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Thursday 27 February 2020
We are steadily approaching the anniversary of the Homes (Fitness for Human Habitation) Act 2018 coming into force. For the first 12 months it has only applied to new tenancies, but the major undertaking for registered providers of social housing is to ensure that by 20 March 2020 the rest of their housing stock is fit for human habitation.
Primarily the Act was sharply implemented to tackle some of the appalling conditions arising from less stringent regulation in the private sector, however, registered providers of social housing are inadvertently captured.
The main aim was to raise property standards and to make it easier for tenants to hold their landlord to account.
What are the fitness standards?
Section 10 of the Landlord & Tenant Act 1985 has been amended to set out what needs to be considered in determining fitness standards. Various factors need to be considered including:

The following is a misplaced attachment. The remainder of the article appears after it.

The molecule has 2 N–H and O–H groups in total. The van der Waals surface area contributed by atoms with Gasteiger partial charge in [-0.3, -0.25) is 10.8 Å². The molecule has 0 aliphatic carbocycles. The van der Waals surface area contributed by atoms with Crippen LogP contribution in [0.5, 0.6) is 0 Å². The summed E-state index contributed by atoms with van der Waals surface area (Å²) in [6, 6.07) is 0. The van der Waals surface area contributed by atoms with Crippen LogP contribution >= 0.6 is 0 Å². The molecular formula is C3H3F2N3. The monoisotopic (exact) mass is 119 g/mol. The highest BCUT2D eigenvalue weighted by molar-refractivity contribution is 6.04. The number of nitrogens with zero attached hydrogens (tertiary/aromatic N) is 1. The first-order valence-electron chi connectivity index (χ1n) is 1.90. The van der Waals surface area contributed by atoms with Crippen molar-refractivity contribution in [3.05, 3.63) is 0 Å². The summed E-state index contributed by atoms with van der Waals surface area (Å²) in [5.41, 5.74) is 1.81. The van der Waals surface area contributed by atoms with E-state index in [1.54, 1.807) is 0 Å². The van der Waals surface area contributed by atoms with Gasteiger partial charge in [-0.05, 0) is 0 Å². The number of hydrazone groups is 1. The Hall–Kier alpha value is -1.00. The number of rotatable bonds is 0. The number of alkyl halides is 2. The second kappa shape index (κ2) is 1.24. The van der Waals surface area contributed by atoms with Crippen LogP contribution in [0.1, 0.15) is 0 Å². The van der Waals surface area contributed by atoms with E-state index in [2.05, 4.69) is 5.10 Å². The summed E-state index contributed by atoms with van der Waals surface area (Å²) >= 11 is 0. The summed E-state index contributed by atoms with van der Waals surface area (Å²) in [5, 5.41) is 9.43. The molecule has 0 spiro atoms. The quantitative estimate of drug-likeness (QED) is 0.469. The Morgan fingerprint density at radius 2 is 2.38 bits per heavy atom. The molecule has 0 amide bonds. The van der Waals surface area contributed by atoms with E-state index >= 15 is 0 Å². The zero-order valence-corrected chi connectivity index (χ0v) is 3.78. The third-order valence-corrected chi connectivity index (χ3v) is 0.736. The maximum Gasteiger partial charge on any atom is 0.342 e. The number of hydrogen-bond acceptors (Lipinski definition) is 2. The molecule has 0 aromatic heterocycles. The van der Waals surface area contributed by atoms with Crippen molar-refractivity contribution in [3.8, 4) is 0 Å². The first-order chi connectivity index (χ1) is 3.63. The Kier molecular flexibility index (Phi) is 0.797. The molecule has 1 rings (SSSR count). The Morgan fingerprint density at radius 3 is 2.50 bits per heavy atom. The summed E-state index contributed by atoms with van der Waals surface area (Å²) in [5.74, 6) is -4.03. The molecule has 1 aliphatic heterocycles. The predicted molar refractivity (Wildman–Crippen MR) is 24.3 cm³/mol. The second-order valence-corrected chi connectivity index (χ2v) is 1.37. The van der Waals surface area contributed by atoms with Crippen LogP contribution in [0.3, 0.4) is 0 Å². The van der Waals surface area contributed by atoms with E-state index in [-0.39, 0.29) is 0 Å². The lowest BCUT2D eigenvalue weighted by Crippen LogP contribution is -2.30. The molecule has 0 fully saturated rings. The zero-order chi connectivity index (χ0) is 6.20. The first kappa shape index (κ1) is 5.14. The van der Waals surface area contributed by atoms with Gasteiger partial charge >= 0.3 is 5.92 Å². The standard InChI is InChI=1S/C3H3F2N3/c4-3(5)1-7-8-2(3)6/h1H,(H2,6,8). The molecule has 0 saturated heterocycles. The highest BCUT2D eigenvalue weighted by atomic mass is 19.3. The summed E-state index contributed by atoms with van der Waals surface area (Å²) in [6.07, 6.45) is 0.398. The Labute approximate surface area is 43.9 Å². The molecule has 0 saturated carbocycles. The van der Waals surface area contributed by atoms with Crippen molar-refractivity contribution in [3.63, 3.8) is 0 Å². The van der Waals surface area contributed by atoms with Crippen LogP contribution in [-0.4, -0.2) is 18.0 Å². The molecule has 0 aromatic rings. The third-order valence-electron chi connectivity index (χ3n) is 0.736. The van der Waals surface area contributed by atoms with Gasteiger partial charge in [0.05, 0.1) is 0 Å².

Additionally, the 29 hazards prescribed in the Housing Act 2004 and the Housing Health and Safety Rating System (England) Regulations 2005 should to be considered, including:
Why does this create new risks for landlords?
Landlords are accustomed to managing the risk of claims arising from housing disrepair, including linked public liability claims, such as personal injury and damage to property. However, those claims rely on the claimant establishing that the issue complained of forms part of the landlord’s repairing covenant. The duty did not extend to ensuring the property was free from hazard.
To ensure that fitness standards are met and avoid exposure to compensation claims improvement works may be required, which is clearly an obligation beyond what landlords have previously been expected to do.
What has not changed is the need for the landlord to have notice of the issue and a reasonable amount of time to resolve it. The landlord can also not be fixed with liability for problems created by the tenant.
Minimising the risk
Matthew Hyam, Partner, BLM (email@example.com)